As I was growing up, there was a relative paucity of fast food outlets in our local town. We had not one but two fish and chip shops and a Kentucky Fried Chicken. There was also a Wimpy Bar, but at that time Wimpy was more about table service than it was about grabbing a bite to eat on the move. It was also comparatively expensive to anyone trying to live within a pocket-money budget.
I remember when McDonald’s came to our town it was a very big deal. The fast food giant was almost completely unknown unless you had been to the States. Air travel was much less common back then, so for most of us, we learned about McDonald’s from a story in the local paper. The brand was presented in a very positive light, seen as a much-needed employer and a sign of progress.
Maybe it’s nostalgia, but I seem to remember that the food back then was pretty good too and certainly very keenly priced. On a Saturday, my £1 pocket money would be burning a hole in my pocket and I quite often treated myself to a bus ride into town and a burger. I could even afford chips and a drink if I walked to town and only took the bus back.
Not long afterwards in 1980, Marks and Spencer’s started to sell sandwiches and it’s fair to say that they set the bar very high for take away sandwiches. Many other supermarkets followed suit, but their sandwiches tended to be pale imitations of the legendary Marks and Spencer’s sandwich. My favourite has always been the chicken salad sandwich – absolutely delicious.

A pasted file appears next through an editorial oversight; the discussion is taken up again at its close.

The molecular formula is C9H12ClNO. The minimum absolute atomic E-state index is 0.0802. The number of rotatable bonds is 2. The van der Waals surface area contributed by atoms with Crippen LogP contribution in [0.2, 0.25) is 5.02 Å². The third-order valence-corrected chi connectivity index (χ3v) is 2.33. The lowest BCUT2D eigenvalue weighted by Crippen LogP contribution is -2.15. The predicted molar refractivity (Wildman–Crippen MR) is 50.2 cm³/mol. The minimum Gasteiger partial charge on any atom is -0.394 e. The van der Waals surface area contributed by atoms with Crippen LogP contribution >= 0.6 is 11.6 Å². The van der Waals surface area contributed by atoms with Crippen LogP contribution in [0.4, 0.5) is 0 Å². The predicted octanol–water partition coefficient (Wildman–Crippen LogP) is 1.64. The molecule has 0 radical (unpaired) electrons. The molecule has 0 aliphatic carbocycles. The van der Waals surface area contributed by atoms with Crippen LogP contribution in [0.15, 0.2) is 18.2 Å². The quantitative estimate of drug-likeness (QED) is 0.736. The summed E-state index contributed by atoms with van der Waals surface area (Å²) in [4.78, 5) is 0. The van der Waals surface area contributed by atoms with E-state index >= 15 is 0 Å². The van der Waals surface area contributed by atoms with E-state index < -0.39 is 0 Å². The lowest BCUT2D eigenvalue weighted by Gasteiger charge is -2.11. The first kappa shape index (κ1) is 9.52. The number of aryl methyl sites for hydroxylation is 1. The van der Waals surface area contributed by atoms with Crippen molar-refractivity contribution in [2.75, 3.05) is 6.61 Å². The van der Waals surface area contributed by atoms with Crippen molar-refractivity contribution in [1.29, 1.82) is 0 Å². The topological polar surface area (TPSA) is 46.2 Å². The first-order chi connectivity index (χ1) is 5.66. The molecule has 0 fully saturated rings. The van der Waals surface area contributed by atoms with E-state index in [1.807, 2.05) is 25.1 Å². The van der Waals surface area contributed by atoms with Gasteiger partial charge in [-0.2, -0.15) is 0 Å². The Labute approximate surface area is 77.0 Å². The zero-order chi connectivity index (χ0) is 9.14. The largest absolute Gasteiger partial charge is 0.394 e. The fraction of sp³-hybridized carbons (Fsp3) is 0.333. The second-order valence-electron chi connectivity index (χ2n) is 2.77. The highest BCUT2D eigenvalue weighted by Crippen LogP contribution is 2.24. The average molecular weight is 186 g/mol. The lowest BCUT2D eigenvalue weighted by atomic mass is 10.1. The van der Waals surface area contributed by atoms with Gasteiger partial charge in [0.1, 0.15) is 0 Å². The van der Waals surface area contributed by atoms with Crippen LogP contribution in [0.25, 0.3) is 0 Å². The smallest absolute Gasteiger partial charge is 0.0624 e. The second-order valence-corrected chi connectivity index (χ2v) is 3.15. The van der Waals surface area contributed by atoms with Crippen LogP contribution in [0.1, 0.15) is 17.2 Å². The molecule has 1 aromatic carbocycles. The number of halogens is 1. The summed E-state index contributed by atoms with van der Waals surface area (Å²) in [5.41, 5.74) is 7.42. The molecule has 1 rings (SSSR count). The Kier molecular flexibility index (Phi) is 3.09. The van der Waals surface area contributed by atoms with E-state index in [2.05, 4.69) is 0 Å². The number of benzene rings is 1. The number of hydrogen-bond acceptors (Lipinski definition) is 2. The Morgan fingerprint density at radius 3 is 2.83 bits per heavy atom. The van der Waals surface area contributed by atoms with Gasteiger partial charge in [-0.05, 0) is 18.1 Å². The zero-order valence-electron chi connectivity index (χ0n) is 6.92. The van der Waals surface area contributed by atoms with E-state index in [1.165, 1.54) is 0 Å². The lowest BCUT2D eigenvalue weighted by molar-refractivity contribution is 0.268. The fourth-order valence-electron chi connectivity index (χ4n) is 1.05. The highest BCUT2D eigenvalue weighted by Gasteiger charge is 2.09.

Ever since those times, there has been an absolute explosion in the variety of fast food establishments adorning our high streets. I would struggle to walk 50 yards in our local town without coming to a coffee shop. We have two Gregg’s Bakers, two Subways, a Burger King, a Cornish pasty place, umpteen pizza chains and several cafes. Ironically, the fish and chip shops are gone as is the McDonald’s.
If my income was still £1 per week, I would be well catered for in the high street of today. There are a huge number of shops who set the unit price of all of their stock at that magic figure. I rarely go in those shops but when I do, I am amazed at the range and sheer variety on offer and it baffles me as to how it is economical to manufacture all those things in some faraway land, float them over, put them on a truck to get them to the shop and then sell them but it is obviously a thriving sector.
People must buy a lot of phones too. Every single mobile phone network has a shop in town selling shiny new gadgets. Not only that, but there are a couple of independents too and umpteen market stalls toting accessories to wrap your shiny new purchase. It’s hard to believe that 20 years ago, this market didn’t exist and today, 1.5 billion phones are shipped annually.
In fact, if you took away the food & drink outlets, the pound shops, the mobile phone retailers, the charity shops, the pawn shops and the clothes shops, you’d be left with the bookies.
- Far sickness part two and why some things in Bearwood are less than awesome (travellingcoral.wordpress.com)
- The Rising Cost of Fish and Chips (prweb.com)
- Lessons from the shopping centre (bbc.co.uk)
- Plan to boost UK’s High Streets (bbc.co.uk)